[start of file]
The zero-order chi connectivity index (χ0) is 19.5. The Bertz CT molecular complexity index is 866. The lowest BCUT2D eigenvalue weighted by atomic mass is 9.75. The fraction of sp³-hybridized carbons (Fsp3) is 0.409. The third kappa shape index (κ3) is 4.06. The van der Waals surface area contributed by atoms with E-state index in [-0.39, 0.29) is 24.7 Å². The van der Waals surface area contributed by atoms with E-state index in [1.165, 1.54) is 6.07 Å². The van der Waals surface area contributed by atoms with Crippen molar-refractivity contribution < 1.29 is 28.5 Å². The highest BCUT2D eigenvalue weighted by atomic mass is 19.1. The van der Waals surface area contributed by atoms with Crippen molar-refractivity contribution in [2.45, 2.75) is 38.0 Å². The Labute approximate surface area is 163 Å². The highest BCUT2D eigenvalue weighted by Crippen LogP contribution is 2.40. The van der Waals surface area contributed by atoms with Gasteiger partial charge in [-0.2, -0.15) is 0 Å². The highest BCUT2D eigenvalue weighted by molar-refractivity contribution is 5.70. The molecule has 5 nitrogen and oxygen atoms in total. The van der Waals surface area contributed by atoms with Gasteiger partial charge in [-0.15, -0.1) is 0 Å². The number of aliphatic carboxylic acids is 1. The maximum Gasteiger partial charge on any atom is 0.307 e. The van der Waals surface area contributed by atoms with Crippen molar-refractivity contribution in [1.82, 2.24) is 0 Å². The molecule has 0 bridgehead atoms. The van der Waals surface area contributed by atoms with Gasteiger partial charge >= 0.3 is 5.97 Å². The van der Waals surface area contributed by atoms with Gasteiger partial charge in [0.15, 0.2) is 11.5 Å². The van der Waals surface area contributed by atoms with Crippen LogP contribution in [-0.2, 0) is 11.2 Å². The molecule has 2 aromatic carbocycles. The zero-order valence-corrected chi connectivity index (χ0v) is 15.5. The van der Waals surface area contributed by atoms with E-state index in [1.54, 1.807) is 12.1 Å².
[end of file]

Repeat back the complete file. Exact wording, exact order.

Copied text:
The zero-order chi connectivity index (χ0) is 19.5. The Bertz CT molecular complexity index is 866. The lowest BCUT2D eigenvalue weighted by atomic mass is 9.75. The fraction of sp³-hybridized carbons (Fsp3) is 0.409. The third kappa shape index (κ3) is 4.06. The van der Waals surface area contributed by atoms with E-state index in [-0.39, 0.29) is 24.7 Å². The van der Waals surface area contributed by atoms with E-state index in [1.165, 1.54) is 6.07 Å². The van der Waals surface area contributed by atoms with Crippen molar-refractivity contribution < 1.29 is 28.5 Å². The highest BCUT2D eigenvalue weighted by atomic mass is 19.1. The van der Waals surface area contributed by atoms with Crippen molar-refractivity contribution in [2.45, 2.75) is 38.0 Å². The Labute approximate surface area is 163 Å². The highest BCUT2D eigenvalue weighted by Crippen LogP contribution is 2.40. The van der Waals surface area contributed by atoms with Gasteiger partial charge in [-0.2, -0.15) is 0 Å². The highest BCUT2D eigenvalue weighted by molar-refractivity contribution is 5.70. The molecule has 5 nitrogen and oxygen atoms in total. The van der Waals surface area contributed by atoms with Gasteiger partial charge in [-0.15, -0.1) is 0 Å². The number of aliphatic carboxylic acids is 1. The maximum Gasteiger partial charge on any atom is 0.307 e. The van der Waals surface area contributed by atoms with Crippen molar-refractivity contribution in [1.82, 2.24) is 0 Å². The molecule has 0 bridgehead atoms. The van der Waals surface area contributed by atoms with Gasteiger partial charge >= 0.3 is 5.97 Å². The van der Waals surface area contributed by atoms with Gasteiger partial charge in [0.15, 0.2) is 11.5 Å². The van der Waals surface area contributed by atoms with Crippen LogP contribution in [-0.2, 0) is 11.2 Å². The molecule has 2 aromatic carbocycles. The zero-order valence-corrected chi connectivity index (χ0v) is 15.5. The van der Waals surface area contributed by atoms with E-state index in [1.54, 1.807) is 12.1 Å².